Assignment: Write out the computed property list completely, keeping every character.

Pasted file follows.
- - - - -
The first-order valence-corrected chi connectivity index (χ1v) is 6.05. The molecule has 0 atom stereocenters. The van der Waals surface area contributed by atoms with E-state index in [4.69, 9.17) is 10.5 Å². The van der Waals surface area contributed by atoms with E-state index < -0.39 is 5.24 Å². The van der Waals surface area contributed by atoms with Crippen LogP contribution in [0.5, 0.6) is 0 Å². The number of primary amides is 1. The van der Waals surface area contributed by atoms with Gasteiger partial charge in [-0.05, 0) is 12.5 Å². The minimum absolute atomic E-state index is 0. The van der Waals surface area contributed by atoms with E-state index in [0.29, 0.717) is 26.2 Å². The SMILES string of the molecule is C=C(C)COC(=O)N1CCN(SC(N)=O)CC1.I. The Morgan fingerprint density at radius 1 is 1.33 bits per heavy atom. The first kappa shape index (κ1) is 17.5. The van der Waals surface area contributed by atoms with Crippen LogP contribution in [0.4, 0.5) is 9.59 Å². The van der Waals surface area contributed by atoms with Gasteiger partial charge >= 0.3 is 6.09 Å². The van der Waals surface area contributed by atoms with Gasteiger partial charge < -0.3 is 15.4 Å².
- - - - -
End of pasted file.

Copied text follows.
The first-order valence-corrected chi connectivity index (χ1v) is 6.05. The molecule has 0 atom stereocenters. The van der Waals surface area contributed by atoms with E-state index in [4.69, 9.17) is 10.5 Å². The van der Waals surface area contributed by atoms with E-state index < -0.39 is 5.24 Å². The van der Waals surface area contributed by atoms with Crippen LogP contribution in [0.5, 0.6) is 0 Å². The number of primary amides is 1. The van der Waals surface area contributed by atoms with Gasteiger partial charge in [-0.05, 0) is 12.5 Å². The minimum absolute atomic E-state index is 0. The van der Waals surface area contributed by atoms with E-state index in [0.29, 0.717) is 26.2 Å². The SMILES string of the molecule is C=C(C)COC(=O)N1CCN(SC(N)=O)CC1.I. The Morgan fingerprint density at radius 1 is 1.33 bits per heavy atom. The first kappa shape index (κ1) is 17.5. The van der Waals surface area contributed by atoms with Crippen LogP contribution in [0.4, 0.5) is 9.59 Å². The van der Waals surface area contributed by atoms with Gasteiger partial charge >= 0.3 is 6.09 Å². The van der Waals surface area contributed by atoms with Gasteiger partial charge < -0.3 is 15.4 Å².